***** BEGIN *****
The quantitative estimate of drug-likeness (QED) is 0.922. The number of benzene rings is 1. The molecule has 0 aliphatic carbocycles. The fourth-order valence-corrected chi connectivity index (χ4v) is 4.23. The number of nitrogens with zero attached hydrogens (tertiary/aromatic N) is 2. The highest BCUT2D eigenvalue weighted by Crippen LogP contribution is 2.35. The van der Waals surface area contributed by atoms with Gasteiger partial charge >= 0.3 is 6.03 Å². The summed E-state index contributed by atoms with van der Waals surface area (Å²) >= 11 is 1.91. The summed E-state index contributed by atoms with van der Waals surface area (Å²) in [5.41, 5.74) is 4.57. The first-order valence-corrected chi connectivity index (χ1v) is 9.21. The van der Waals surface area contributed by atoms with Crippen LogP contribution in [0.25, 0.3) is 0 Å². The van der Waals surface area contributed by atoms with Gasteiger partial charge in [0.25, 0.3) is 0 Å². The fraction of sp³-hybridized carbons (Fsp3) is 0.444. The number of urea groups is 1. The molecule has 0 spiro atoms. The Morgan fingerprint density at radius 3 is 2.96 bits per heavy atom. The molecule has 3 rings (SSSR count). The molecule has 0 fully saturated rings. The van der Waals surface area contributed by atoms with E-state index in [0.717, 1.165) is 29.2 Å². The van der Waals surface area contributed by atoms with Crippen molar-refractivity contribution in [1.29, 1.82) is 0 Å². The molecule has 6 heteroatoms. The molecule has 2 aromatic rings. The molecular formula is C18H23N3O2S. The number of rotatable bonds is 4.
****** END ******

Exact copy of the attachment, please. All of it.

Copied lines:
The quantitative estimate of drug-likeness (QED) is 0.922. The number of benzene rings is 1. The molecule has 0 aliphatic carbocycles. The fourth-order valence-corrected chi connectivity index (χ4v) is 4.23. The number of nitrogens with zero attached hydrogens (tertiary/aromatic N) is 2. The highest BCUT2D eigenvalue weighted by Crippen LogP contribution is 2.35. The van der Waals surface area contributed by atoms with Gasteiger partial charge >= 0.3 is 6.03 Å². The summed E-state index contributed by atoms with van der Waals surface area (Å²) >= 11 is 1.91. The summed E-state index contributed by atoms with van der Waals surface area (Å²) in [5.41, 5.74) is 4.57. The first-order valence-corrected chi connectivity index (χ1v) is 9.21. The van der Waals surface area contributed by atoms with Crippen LogP contribution in [0.25, 0.3) is 0 Å². The van der Waals surface area contributed by atoms with Gasteiger partial charge in [0.25, 0.3) is 0 Å². The fraction of sp³-hybridized carbons (Fsp3) is 0.444. The number of urea groups is 1. The molecule has 0 spiro atoms. The Morgan fingerprint density at radius 3 is 2.96 bits per heavy atom. The molecule has 3 rings (SSSR count). The molecule has 0 fully saturated rings. The van der Waals surface area contributed by atoms with E-state index in [0.717, 1.165) is 29.2 Å². The van der Waals surface area contributed by atoms with Crippen molar-refractivity contribution in [1.29, 1.82) is 0 Å². The molecule has 6 heteroatoms. The molecule has 2 aromatic rings. The molecular formula is C18H23N3O2S. The number of rotatable bonds is 4.